The involvement of workers in the OH&S management system, along with the processes to support, is a key requirement for an effective management system. This involvement enables the organisation to make informed decisions and increase worker engagement.
Mechanisms can vary based on organisations, this can include,
- The inclusion all workers, in smaller organisations
- Workers’ representatives within larger organisations
- Being involved with the policy, setting objectives
- Suggestion schemes – formal and informal, along with communication on whether action is to be taken
- Focused team meetings and / or workshops
- Briefings and discussion forums, worker surveys, cross functional groups
- Review of existing arrangements and continual improvement projects
- Hazard identification and risk assessment participation to ensure appropriate working
Considerations should also take into account the methods, language and location for consultation and participation.
Worker involvement on day-to-day activities, along with those closest to the risk, provides an insight into actual issues. However, Consultation and Participation should be effective and proportionate to the organisation, not everyone is required to be involved, not every suggestion acted upon.
The organisation should determine the best and appropriate ways to implement effective consultation and participation and whether more formal mechanisms e.g. H&S committees, are required. It is important that once the mechanisms have been set up that they are supported by Management.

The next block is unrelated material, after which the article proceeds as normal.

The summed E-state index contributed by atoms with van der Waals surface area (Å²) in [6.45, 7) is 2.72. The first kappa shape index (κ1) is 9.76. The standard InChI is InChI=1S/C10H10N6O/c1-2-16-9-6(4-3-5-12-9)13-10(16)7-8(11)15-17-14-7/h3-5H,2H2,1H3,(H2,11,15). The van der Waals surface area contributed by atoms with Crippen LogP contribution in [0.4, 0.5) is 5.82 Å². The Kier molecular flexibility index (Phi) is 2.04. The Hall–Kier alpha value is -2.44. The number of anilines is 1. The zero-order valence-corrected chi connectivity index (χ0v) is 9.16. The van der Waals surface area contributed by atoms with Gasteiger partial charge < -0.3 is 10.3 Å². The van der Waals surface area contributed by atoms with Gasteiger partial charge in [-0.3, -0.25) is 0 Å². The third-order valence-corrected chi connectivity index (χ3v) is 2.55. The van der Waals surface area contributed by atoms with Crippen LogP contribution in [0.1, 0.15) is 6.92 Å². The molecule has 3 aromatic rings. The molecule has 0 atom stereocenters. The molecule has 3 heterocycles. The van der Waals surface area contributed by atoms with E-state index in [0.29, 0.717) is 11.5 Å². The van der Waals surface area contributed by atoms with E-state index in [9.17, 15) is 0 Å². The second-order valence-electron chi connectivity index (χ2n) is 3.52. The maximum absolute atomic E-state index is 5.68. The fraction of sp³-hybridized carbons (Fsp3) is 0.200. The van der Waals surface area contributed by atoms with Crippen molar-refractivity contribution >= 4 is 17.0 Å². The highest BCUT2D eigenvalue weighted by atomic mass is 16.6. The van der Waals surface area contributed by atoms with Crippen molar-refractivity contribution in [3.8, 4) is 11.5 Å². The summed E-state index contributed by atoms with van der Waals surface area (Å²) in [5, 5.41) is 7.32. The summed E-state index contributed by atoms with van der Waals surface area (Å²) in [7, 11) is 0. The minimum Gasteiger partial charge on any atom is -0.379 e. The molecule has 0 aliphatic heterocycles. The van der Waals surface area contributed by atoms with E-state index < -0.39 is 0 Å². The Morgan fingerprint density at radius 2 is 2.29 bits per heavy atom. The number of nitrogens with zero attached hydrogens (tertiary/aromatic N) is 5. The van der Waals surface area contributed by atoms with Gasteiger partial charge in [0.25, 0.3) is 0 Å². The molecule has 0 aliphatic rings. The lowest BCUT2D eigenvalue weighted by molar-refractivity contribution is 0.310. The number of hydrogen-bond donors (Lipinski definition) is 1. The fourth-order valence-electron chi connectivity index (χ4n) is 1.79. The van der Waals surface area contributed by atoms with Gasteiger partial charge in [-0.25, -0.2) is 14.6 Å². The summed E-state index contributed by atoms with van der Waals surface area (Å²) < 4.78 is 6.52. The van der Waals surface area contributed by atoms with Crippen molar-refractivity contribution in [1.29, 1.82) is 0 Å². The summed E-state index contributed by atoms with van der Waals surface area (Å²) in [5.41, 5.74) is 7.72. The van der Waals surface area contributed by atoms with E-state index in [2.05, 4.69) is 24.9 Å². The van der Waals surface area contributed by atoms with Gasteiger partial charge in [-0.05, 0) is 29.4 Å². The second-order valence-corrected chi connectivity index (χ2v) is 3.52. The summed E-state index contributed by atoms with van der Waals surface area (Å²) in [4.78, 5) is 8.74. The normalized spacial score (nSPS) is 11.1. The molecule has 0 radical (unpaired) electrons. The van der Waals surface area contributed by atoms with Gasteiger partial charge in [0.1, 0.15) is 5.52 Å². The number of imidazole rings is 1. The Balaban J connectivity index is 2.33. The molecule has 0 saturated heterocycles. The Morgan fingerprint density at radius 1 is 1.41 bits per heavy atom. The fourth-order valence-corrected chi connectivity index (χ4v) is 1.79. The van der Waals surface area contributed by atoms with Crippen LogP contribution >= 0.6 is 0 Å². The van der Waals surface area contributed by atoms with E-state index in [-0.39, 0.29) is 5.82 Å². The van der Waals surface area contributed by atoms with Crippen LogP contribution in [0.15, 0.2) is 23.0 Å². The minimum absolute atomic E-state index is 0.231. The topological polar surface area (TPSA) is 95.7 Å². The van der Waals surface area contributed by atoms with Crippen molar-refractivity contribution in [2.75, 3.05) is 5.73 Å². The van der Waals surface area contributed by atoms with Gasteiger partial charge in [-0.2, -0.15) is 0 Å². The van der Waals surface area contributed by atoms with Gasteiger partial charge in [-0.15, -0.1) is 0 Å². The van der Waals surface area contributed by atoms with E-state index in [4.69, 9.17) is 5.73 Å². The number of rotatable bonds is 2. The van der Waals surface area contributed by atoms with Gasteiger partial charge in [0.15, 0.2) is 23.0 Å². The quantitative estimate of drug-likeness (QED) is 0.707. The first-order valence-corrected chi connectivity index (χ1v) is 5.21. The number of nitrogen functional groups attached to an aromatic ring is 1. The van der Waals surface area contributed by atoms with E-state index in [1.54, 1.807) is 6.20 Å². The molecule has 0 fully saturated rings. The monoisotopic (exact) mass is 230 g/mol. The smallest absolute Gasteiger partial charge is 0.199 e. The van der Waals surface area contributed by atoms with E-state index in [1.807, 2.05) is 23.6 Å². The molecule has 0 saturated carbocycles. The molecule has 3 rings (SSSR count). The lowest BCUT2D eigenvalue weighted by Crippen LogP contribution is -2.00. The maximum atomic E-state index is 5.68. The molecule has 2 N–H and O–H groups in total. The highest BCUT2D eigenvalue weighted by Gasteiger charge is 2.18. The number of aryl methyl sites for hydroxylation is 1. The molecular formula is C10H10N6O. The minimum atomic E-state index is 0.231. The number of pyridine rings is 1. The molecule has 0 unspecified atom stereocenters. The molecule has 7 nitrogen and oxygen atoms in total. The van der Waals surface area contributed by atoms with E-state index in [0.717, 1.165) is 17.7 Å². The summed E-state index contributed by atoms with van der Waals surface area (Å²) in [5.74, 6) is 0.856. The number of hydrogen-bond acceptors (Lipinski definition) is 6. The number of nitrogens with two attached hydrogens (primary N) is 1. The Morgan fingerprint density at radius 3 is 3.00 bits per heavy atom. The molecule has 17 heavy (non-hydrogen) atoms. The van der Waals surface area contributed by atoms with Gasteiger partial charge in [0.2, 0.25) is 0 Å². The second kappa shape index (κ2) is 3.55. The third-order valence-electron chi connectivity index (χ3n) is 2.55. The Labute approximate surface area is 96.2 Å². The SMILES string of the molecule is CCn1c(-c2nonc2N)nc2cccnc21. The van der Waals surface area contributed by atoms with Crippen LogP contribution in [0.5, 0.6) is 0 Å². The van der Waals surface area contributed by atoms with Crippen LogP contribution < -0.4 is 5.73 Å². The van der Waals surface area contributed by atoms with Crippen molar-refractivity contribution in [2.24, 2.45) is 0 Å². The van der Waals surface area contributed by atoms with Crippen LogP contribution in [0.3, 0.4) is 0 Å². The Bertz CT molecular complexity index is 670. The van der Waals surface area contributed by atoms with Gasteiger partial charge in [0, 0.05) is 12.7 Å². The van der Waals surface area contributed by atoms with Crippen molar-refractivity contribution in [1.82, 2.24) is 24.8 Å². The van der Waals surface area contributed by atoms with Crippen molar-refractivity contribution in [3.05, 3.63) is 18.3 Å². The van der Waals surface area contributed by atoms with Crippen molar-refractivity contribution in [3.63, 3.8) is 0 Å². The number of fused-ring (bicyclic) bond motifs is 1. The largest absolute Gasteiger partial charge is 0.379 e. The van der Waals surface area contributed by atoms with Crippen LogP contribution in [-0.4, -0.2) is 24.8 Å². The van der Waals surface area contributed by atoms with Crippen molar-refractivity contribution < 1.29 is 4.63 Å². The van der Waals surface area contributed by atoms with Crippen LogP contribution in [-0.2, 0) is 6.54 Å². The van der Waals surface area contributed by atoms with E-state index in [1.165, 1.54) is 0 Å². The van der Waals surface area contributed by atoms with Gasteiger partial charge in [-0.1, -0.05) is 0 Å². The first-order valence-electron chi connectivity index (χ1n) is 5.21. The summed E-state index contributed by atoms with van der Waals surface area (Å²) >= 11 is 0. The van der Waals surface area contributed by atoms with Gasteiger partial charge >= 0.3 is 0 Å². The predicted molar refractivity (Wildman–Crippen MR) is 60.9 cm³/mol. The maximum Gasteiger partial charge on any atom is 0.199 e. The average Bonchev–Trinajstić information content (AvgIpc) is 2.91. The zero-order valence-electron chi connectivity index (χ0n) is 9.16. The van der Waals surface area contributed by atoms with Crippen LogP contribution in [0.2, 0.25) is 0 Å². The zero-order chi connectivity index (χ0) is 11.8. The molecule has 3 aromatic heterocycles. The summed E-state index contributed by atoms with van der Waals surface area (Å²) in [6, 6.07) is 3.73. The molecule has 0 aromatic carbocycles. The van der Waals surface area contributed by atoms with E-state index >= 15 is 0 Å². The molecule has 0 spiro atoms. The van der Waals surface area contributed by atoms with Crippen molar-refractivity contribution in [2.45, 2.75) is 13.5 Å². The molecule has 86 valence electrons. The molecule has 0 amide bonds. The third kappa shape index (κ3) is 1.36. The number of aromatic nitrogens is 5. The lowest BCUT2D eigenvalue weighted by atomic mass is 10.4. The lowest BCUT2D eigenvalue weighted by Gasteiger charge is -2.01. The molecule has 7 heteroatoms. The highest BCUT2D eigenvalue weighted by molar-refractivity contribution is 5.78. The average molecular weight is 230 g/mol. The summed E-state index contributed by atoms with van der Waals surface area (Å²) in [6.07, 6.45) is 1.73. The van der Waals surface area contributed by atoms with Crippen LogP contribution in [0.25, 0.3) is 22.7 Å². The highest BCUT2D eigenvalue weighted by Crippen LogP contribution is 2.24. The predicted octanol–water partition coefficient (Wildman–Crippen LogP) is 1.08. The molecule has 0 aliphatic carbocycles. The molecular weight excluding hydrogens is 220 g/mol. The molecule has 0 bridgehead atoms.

Making joint decisions with workers is more likely to be effective for the development, planning, implementation, performance evaluation and actions for improvement of the OH&S management system, as workers are the key interested party.
So why change from OHSAS 18001 to ISO 45001?
Inevitably, there is risk in the workplace, regardless of the industry, whether we like it or not. However how businesses mitigate risk, can make the all the difference when it comes to protecting the health, safety and well-being of employees. OHSAS 18001 has been around for 20 years, and it has taken almost that long for countries around the world to agree on what ‘Best Practice’ is when it comes to managing health and safety in the workplace.
The long-awaited standard, includes contribution from 70 participating national bodies, and covers all the requirements of a Health and Safety Management System. Why is this is this standard so important then?